From Salty to Sweet: An Intro to Japanese Treats

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A Bite of Japan

Food in Japan is a representation of its many different regions, with their unique seasonal ingredients and culinary practices that have endured for centuries. It also embodies the different trends that get incorporated into it in innovative ways over time. With regional specialties and Japanese takes on delicacies from all around the world, Japanese food offers a wide range of treats and dishes to enjoy throughout the year and throughout the day. Take a look below to find something that’s sure to satisfy whatever your heart desires!

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by Yami Partner Satoko Kakihara

A Salty Bite

In Japan, 3 o’clock is known as oyatsu no jikan—snack time! While you can choose anything as your oyatsu, there are some go-to favorites, ranging from the traditional to the innovative.

A senbei is translated as “rice cracker” in English, and it’s a common mid-day snack, often had with a cup of green tea. It’s usually made by baking thin pieces of rice flour dough, and its flavors and add-ins include soy sauce, salt, seaweed… You name it, it probably exists. In Japan A bag of Kuriyama Ajimurasaki Bakauke Rice Cracker is perfect to take to hangouts with friends. You can also try bags of arare to dabble in this Japanese traditional snack.

Another option is the good ol’ potechi—potato chips, of course. While there are many fun varieties and flavors (including pizza, sukiyaki, and chocolate-covered), you can opt for the not-so-classics with options like the Chip Star Aroma Sesame Oil. The Calbee company (which has been around since the 1940s) is a fan favorite when it comes to potato chips in Japan, and maybe you’ll think similarly when you try their MY POTE White Truffle Potato Chips too…

We also can’t forget the ubiquitous box of Pretz. While Pocky might be the sweet face of Glico, the company also makes a salty counterpart. Actually pronounced “Pritz” (who knew?), in Japan you can get flavors like “Chicken & Herb” and “Scallop & Soy sauce,” while stateside you can try PRETZ Baked Snack Sticks Pizza Flavored and Pretz Tomato Flavor Stick.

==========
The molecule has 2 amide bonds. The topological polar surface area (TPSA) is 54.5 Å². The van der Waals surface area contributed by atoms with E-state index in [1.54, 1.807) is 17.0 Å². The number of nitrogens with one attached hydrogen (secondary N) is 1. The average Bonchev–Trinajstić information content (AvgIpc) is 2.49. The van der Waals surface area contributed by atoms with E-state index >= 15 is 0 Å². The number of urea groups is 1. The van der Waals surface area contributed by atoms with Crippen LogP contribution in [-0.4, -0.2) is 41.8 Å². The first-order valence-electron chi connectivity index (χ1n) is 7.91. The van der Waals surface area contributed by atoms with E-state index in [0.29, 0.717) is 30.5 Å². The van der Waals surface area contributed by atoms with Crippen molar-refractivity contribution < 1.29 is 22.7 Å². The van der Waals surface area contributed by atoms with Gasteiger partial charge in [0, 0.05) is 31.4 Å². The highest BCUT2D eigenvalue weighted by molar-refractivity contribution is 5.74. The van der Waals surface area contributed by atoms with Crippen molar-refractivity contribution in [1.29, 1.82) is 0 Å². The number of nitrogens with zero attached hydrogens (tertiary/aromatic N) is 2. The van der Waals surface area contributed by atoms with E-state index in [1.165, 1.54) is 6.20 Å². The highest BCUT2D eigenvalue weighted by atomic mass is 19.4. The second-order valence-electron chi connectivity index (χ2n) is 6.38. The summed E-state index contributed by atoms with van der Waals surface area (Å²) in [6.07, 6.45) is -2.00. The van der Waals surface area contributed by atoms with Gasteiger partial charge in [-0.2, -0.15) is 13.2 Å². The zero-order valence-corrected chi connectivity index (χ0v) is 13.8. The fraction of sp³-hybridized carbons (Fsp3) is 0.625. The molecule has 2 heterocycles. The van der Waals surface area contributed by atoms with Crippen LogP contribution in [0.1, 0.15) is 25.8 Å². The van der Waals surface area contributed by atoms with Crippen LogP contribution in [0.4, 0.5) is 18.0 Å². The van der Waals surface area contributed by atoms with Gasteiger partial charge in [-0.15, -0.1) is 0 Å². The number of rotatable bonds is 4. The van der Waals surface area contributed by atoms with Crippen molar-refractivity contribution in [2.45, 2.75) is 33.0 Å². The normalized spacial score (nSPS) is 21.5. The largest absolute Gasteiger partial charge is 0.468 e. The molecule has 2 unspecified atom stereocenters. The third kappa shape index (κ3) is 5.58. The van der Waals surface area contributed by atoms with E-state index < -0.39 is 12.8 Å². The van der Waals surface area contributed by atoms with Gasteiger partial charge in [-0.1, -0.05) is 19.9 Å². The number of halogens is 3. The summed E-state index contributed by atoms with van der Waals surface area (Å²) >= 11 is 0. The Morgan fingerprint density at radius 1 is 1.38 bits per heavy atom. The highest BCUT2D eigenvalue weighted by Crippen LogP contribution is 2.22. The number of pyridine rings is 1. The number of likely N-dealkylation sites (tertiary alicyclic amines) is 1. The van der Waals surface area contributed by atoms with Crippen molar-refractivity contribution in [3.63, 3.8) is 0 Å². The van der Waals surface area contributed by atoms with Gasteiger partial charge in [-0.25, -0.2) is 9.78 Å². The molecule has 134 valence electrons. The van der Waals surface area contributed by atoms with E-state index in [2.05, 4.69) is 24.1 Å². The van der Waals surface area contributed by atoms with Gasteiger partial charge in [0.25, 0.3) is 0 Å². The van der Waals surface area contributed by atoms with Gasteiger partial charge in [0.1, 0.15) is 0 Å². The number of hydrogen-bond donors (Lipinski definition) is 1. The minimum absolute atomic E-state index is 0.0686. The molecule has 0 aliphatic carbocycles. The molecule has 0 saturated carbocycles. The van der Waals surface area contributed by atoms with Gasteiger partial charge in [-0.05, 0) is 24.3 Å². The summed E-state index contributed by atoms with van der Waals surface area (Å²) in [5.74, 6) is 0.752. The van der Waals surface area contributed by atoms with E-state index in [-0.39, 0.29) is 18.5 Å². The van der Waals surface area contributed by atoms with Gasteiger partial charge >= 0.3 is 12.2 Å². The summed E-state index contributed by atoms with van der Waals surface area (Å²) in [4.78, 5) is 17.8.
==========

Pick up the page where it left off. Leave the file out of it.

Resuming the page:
A Sweet Bite

The fact of life is that, if you have something salty, you have to have something sweet to balance it out. One common sweet snack is a kashi pan, where kashi refers to anything from “confectionery” to “pastry”. You can get kashi pan from places like bakeries and convenience stores, and you can sometimes catch manga characters eating kashi pan packed in plastic bags as their “lunch.” Try ones like the Natural Yeast Bread Okinawa Brown Sugar Flavor and others from D-PLUS, and you’ll want it as an accompaniment to your mid-day meal too.

If you want a less starchy snack that’s nonetheless sweet, you can always opt for chocolate! While Meiji has regular ita choco (literally “board chocolate”) like their Milk Chocolate and Dark Chocolate, their Meltyblend and Meltykiss items are also popular. Try these individually-wrapped sweets in flavors like Green Tea, Hazelnut, and even Rum & Raisin.

And of course, it’s not a Japanese sweets write-up without some Nestlé Kit Kats. While the “regular” flavors like Cocoa and Matcha are available in Japanese grocery stores, the special flavors—like Japanese Sake and Shizuoka Wasabi—are hard to come by even in Japan. You can stock up on Kit Kats when flying out of Japanese airports, because they have all the fun flavors (even though they’re a bit pricey). It’s nice to know that even in the States you can get your hands on flavors like Orange and Caramel Banana!

A Slurp